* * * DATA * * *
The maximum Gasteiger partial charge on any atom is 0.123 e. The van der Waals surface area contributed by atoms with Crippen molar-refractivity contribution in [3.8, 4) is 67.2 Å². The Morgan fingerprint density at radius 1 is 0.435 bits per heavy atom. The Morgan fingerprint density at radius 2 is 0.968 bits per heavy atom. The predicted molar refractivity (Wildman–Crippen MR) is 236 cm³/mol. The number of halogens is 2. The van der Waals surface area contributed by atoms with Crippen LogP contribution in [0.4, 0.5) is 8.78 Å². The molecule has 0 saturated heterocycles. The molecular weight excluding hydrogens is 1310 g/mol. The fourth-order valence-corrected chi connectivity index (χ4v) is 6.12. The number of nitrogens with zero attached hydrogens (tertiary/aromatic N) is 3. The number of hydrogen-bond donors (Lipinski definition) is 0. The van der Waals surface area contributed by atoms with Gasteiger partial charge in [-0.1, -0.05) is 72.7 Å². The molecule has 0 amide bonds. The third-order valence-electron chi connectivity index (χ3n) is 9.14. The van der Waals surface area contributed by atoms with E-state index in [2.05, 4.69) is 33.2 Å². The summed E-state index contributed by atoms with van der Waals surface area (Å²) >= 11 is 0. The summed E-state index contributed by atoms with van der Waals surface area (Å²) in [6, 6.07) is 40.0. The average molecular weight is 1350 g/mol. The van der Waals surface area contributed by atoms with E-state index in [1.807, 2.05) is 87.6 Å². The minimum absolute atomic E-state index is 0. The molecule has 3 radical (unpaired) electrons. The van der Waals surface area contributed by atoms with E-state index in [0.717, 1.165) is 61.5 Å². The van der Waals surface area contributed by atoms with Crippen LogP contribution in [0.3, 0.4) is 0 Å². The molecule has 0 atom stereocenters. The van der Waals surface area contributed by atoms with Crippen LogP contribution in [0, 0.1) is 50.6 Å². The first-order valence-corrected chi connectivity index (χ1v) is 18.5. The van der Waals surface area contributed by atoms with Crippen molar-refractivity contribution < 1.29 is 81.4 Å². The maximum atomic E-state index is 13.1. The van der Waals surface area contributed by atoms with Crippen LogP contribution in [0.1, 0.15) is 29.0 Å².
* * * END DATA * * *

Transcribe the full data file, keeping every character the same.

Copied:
The maximum Gasteiger partial charge on any atom is 0.123 e. The van der Waals surface area contributed by atoms with Crippen molar-refractivity contribution in [3.8, 4) is 67.2 Å². The Morgan fingerprint density at radius 1 is 0.435 bits per heavy atom. The Morgan fingerprint density at radius 2 is 0.968 bits per heavy atom. The predicted molar refractivity (Wildman–Crippen MR) is 236 cm³/mol. The number of halogens is 2. The van der Waals surface area contributed by atoms with Crippen LogP contribution in [0.4, 0.5) is 8.78 Å². The molecule has 0 saturated heterocycles. The molecular weight excluding hydrogens is 1310 g/mol. The fourth-order valence-corrected chi connectivity index (χ4v) is 6.12. The number of nitrogens with zero attached hydrogens (tertiary/aromatic N) is 3. The number of hydrogen-bond donors (Lipinski definition) is 0. The van der Waals surface area contributed by atoms with Gasteiger partial charge in [-0.1, -0.05) is 72.7 Å². The molecule has 0 amide bonds. The third-order valence-electron chi connectivity index (χ3n) is 9.14. The van der Waals surface area contributed by atoms with E-state index in [2.05, 4.69) is 33.2 Å². The summed E-state index contributed by atoms with van der Waals surface area (Å²) >= 11 is 0. The summed E-state index contributed by atoms with van der Waals surface area (Å²) in [6, 6.07) is 40.0. The average molecular weight is 1350 g/mol. The van der Waals surface area contributed by atoms with E-state index in [1.807, 2.05) is 87.6 Å². The minimum absolute atomic E-state index is 0. The molecule has 3 radical (unpaired) electrons. The van der Waals surface area contributed by atoms with E-state index in [0.717, 1.165) is 61.5 Å². The van der Waals surface area contributed by atoms with Crippen LogP contribution in [0.3, 0.4) is 0 Å². The molecule has 0 atom stereocenters. The van der Waals surface area contributed by atoms with Crippen LogP contribution in [0, 0.1) is 50.6 Å². The first-order valence-corrected chi connectivity index (χ1v) is 18.5. The van der Waals surface area contributed by atoms with Crippen molar-refractivity contribution < 1.29 is 81.4 Å². The maximum atomic E-state index is 13.1. The van der Waals surface area contributed by atoms with Crippen LogP contribution in [0.1, 0.15) is 29.0 Å².